At Disneyland, after you board your doombuggy and ascend the stairs, do you ever notice a little rocking
and wobbling as you swing to the left? I suspect this is done deliberately; if so, the intended effect is seldom
experienced nowadays, if ever. Is this another long forgotten relic from Mansion history? Or is it my imagination, hmm?
At Disneyland and Tokyo, the pseudo-choice between the two halls is made from a room with yellow wallpaper that is discontinuous with the wallpaper in either hall, the red and black stripes of the EH or the demon-mask damask of the Conservatory and COD. In other words, neither hall presents itself as the obvious continuation of the room you are in. This is also true architecturally, thanks to the irregular shape of the room.
Orlando, on the other hand, long ago replaced their yellow wallpaper with the demon-eye kind, making the whole room continuous with the Conservatory and COD. In doing so, they conformed the area to what you see in the scale model from years earlier when the HM was being designed, but by doing so they also diminished the sense of choice between two equal options. The Endless Hallway is now clearly perceived
as a departure branching away from the periwinkle path. Phantom Manor has always been that way.
(or unattractive) options was seriously compromised before the Mansion even opened.
both of them square openings framed with nearly identical wooden beams and bases, and both adorned with looping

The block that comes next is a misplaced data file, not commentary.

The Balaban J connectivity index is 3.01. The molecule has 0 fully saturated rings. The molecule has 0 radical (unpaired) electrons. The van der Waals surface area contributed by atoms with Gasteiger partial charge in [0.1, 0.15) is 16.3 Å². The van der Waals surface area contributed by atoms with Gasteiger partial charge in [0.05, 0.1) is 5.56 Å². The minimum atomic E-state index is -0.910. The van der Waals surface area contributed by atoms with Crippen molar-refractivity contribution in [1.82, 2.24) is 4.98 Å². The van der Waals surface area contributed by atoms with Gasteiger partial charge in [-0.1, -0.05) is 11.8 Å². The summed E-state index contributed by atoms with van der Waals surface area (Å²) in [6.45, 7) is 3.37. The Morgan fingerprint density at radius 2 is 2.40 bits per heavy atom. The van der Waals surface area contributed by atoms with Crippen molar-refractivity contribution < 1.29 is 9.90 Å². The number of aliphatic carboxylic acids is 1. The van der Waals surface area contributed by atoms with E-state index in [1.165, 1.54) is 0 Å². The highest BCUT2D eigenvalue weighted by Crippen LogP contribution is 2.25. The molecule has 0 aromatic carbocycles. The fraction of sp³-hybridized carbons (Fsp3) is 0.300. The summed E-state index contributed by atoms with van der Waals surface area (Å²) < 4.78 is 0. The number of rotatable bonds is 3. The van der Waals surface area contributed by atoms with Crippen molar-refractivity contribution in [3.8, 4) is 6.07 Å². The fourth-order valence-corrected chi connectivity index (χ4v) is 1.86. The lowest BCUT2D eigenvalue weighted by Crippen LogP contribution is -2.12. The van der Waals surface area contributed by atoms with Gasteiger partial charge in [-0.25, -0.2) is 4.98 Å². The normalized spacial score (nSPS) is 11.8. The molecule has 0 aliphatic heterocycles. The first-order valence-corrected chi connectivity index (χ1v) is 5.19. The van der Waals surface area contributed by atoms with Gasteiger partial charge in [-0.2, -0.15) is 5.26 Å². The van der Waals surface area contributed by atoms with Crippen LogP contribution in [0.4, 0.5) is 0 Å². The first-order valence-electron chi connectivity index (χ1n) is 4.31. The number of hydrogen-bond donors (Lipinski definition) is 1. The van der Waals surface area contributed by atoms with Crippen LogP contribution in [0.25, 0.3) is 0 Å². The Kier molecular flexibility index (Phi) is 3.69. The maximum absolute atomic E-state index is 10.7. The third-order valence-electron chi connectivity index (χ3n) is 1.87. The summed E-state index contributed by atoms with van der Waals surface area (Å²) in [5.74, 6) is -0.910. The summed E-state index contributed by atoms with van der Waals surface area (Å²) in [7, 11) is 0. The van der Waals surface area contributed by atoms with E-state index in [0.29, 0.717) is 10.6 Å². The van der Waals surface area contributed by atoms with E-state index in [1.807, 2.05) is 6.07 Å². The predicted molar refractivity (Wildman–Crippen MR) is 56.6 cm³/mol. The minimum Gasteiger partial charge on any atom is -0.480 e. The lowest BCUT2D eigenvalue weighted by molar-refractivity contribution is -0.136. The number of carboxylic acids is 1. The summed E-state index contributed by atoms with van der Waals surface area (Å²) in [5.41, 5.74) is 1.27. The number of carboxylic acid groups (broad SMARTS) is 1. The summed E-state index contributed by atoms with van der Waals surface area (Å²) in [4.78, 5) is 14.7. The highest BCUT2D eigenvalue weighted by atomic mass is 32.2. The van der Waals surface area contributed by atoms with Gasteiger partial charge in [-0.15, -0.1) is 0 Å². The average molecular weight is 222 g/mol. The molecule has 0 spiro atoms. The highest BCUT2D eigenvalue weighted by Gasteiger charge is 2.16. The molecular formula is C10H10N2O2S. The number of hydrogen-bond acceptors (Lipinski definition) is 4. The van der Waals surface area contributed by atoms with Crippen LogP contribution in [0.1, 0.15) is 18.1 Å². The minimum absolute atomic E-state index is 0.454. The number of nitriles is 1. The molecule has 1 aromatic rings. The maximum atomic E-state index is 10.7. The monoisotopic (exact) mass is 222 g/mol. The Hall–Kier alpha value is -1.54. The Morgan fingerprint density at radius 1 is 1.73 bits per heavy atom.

drapery. Have you ever noticed how alike they are? No? And you call yourself a Mansionologist! You make me ashamed.
The halls are both "endless" too. The EH is almost literally so, by dark ride standards anyway. Believe it or not, it's the same length as the Grand Ballroom, and there are 12 doors, six on each side, before you get to the mirror that multiplies them still further. As for the Corridor of Doors proper (that is the official name), it has a limitless and otherworldly feel to it, and this, my friends, is imagineering magic at its finest. Magic I say, and I'm feeling inspired. Even as I write, I can feel the left brain fading and the right brain taking over. Feebly I resist, but all for naught.
"Within this hallowed hallway, where normally noisome noises annoy not, may every entrance ever entrance.
May the present perfection of every way out outweigh every impulse to improvise. Leave it alone, damn it."
I'm not saying that the Corridor is my favorite part of the ride (I'm not denying it either), but I will
tell you this: when someone says that it's their favorite part, I know I am going to like that person.
Oh come on. Okay, look, I didn't mean that thing about being ashamed.